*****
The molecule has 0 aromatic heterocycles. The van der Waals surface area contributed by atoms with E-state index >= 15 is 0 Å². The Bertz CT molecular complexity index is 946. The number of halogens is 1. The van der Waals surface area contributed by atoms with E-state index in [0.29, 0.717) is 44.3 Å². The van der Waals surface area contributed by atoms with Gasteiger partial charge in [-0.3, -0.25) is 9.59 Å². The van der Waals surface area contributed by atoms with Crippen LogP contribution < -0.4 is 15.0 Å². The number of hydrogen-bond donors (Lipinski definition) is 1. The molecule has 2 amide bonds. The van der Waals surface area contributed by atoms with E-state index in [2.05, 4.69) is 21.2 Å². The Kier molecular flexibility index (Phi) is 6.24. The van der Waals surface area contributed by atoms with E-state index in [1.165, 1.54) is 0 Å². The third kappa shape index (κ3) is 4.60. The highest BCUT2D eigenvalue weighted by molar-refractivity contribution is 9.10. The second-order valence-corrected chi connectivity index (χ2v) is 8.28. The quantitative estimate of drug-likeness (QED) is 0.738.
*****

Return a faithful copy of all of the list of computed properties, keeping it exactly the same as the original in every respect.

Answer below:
The molecule has 0 aromatic heterocycles. The van der Waals surface area contributed by atoms with E-state index >= 15 is 0 Å². The Bertz CT molecular complexity index is 946. The number of halogens is 1. The van der Waals surface area contributed by atoms with E-state index in [0.29, 0.717) is 44.3 Å². The van der Waals surface area contributed by atoms with Gasteiger partial charge in [-0.3, -0.25) is 9.59 Å². The van der Waals surface area contributed by atoms with Crippen LogP contribution < -0.4 is 15.0 Å². The number of hydrogen-bond donors (Lipinski definition) is 1. The molecule has 2 amide bonds. The van der Waals surface area contributed by atoms with E-state index in [2.05, 4.69) is 21.2 Å². The Kier molecular flexibility index (Phi) is 6.24. The van der Waals surface area contributed by atoms with E-state index in [1.165, 1.54) is 0 Å². The third kappa shape index (κ3) is 4.60. The highest BCUT2D eigenvalue weighted by molar-refractivity contribution is 9.10. The second-order valence-corrected chi connectivity index (χ2v) is 8.28. The quantitative estimate of drug-likeness (QED) is 0.738.